Virtually all nations with significant coastlines maintain, as a part of their larger armed forces, a naval service component. While there are exceptions, mostly small Pacific islands that defer to Australia for military defense, coastal defense is a key component. This becomes more important when the particular body of water bordering the nation is strategically vital to regional defense. In Georgia’s case, this is the Black Sea.
With the recent Sea Breeze 2021 naval training exercise, the images of NATO’s tall ships juxtaposed to Georgia’s smaller white Coast Guard boats displayed this disparity in naval power. With 310 kilometers of coastline, it’s somewhat shameful that there is no Navy stationed anywhere along this coast. This has not always been the case. While the Georgian Navy was never over 19 vessels, none of which were of significant size by current NATO comparison, it still served with distinction. During the Abkhaz War, they managed to evacuate many women and children and even score a victory against a small flotilla of enemy boats.
Following the internal conflicts, Georgia was supported with vessels and training by Ukraine after Russia blocked the sale or transfer of equipment. Turkey even donated material and training throughout the late 1990s and early 2000s. However, during the 2008 War, Russian aircraft and naval ships attacked the city and naval port of Poti. In the process of sinking a plurality of the Georgian Navy’s vessels, the city was ransacked by Russian land forces. In the aftermath, Georgia merged the remnants of the Navy with the Coast Guard.
Since then, the Coast Guard has operated with increasing success in training operations with NATO, as well as hosting various Black Sea naval patrols. This has laid the groundwork of knowledge and experience for the future of the next, reborn, Georgian Navy. In fact, the Coast Guard, a part of the larger Border Police of Georgia in the Ministry of Internal Affairs, maintains several small ships that would make for the first warships. In addition, the procurement of more vessels of larger size and of diverse capabilities would take place. To do this, the Navy would need to turn to some of the larger nations that are retiring their older but perfectly capable ships.
An ample candidate for this is the United States Navy. Their mothball fleet has been slowly growing as the force shrinks due to the lack of significant naval power in the world overall. When compared to their Cold War era navy, and particularly their Second World War navy, they only have a fraction of the need for large battleships and cruisers. As these ships become either unnecessary financially or obsolete to newer models, they are often sent to a scrapyard or sold to allied navies. In fact, when looking at many of the NATO navies during the cold war, much of the fleets were staffed by ships that once served the United States Navy against the axis forces.
The large transfer of these ships was aimed as a strengthening maneuver to counter the potential of Soviet aggression in Europe. Now, as Russia begins to mimic this aggression, even acting on it in Georgia and Ukraine, it becomes another opportunity to check this expansionism. Indeed, a new Georgian Navy would also cut off Russia from its campaign in Syria. As it is Russia’s “baby” in foreign military policy, slicing this element from their proverbial fat would keep them in their sphere and contain the threat in the embattled Middle East nation.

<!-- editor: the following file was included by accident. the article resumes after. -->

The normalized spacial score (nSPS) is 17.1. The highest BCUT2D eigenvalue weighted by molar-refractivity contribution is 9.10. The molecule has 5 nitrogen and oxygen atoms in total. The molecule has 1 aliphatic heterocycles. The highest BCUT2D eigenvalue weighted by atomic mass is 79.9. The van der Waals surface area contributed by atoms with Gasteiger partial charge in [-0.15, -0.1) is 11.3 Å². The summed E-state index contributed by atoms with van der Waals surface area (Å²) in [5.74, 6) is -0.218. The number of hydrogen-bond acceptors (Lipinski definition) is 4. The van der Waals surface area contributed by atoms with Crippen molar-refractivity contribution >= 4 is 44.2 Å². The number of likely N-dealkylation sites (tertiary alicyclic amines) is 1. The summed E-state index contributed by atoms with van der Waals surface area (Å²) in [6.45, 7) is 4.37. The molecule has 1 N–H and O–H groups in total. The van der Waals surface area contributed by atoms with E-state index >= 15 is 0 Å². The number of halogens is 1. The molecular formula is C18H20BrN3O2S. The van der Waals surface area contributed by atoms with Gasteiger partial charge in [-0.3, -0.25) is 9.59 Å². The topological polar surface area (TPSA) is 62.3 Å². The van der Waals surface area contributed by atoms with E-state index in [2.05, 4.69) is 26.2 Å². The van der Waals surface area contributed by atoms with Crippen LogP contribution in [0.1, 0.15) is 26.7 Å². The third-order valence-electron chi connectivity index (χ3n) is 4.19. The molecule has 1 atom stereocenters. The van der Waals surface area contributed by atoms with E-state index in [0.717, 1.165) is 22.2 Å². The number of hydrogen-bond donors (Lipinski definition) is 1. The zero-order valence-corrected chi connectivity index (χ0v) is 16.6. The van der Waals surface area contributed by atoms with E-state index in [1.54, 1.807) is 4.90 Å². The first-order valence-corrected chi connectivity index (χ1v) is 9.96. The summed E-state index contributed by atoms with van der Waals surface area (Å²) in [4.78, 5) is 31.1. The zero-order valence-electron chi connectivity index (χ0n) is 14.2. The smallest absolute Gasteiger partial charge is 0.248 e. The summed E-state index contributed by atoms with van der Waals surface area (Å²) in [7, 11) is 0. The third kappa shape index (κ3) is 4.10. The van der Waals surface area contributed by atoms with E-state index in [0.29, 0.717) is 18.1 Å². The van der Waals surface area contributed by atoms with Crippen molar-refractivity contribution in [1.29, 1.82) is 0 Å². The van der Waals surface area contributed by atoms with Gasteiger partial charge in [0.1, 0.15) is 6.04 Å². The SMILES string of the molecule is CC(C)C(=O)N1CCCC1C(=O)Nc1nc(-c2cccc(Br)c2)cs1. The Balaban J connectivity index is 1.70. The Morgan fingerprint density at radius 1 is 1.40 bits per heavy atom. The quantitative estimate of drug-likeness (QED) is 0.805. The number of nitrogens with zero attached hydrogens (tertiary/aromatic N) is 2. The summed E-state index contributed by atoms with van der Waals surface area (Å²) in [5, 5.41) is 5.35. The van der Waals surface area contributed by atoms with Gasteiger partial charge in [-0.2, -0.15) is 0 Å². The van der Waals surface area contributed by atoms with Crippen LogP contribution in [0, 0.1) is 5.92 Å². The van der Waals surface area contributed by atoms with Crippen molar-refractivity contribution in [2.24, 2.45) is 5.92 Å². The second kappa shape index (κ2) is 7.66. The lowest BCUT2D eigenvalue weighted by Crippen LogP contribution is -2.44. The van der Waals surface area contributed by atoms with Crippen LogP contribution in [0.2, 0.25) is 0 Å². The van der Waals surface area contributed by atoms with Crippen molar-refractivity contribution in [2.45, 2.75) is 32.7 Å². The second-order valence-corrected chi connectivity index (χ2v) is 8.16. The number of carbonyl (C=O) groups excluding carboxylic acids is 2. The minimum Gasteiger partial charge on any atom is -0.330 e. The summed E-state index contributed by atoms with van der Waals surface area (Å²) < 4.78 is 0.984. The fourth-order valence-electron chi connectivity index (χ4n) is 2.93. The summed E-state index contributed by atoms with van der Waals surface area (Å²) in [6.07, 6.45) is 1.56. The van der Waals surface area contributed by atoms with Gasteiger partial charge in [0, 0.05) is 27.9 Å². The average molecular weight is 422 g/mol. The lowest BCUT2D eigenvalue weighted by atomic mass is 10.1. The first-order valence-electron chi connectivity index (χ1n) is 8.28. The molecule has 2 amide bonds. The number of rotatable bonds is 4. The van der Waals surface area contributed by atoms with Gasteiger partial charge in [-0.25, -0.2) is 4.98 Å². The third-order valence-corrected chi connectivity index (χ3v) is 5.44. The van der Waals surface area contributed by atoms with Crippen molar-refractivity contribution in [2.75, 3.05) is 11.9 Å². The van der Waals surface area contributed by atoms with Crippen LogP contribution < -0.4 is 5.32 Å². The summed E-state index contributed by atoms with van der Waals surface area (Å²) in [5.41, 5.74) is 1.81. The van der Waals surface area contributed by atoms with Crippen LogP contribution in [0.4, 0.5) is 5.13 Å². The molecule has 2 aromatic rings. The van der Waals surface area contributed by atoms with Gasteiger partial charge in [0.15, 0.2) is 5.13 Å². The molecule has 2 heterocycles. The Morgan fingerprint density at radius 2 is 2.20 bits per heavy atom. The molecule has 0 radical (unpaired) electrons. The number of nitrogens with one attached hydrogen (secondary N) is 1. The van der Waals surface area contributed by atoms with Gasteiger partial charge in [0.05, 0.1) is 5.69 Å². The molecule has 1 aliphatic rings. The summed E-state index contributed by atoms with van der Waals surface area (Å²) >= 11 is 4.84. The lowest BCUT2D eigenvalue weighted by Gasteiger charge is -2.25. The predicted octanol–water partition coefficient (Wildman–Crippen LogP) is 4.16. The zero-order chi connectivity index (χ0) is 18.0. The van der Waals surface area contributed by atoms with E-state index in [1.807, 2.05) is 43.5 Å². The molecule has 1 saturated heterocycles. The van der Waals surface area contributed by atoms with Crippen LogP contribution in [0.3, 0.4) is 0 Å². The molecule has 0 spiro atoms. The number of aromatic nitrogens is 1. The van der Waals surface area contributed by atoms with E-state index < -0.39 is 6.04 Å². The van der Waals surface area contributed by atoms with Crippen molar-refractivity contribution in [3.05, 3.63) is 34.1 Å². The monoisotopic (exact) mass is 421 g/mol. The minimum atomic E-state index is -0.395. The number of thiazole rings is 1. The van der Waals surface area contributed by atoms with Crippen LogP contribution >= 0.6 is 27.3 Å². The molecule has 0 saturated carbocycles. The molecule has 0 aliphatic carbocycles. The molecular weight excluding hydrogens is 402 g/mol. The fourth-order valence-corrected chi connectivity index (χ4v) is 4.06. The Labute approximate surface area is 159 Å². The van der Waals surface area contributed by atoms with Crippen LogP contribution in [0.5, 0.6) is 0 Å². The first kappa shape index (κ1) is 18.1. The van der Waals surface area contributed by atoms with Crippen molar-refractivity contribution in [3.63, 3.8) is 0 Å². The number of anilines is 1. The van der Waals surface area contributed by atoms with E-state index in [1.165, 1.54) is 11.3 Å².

However, the focus would, and should, remain on the region. Supporting a key ally in the Black Sea would be instrumental in keeping Russia’s Black Sea Fleet in check. Particularly since they have become so unleashed as to fire warning shots at a passing British Royal Navy ship, something that in past times would elicit counter actions.
Of course, reviving such a sizable navy is not without its expenses. From crew costs to maintenance, keeping warships is no inexpensive affair. With proper political maneuvering, some support can come from foreign entities. However, it is not a viable long-term plan, and a new Georgian Navy requires the support that will keep the Black Sea in the firm grasp of trustworthy forces. To do this, Georgia may need to reduce its frivolous government spending and focus on things that affect its sovereignty. Fewer leather chairs, more anti-aircraft weapons.
With the Black Sea being the next naval flashpoint, a position contested only by the South China Sea, it is imperative that NATO keep a close ally in the region. Turkey, while a NATO member and with a navy to support this mission, is not enough. Their recent purchase of Russian military hardware should be enough to push NATO to invest in an insurance policy, namely Georgia. Georgian naval assets would be instrumental in orchestrating a network of security and safety against the reckless Russian Black Sea Navy.
Shifting this power to Georgia is not only a move to promote Georgia’s ascension to NATO, but also a guarantee of trust and partnership. This level of investment is something Tbilisi would surely welcome, with Washington D.C. and Brussels operating with more freedom with the Black Sea out of the grasp of the Kremlin. While the cost of a new navy is not contestable, the cost of surrendering the Black Sea, and as such the South Caucasus, is far more expensive and in more so than mere dollars.
Analysis by Michael Godwin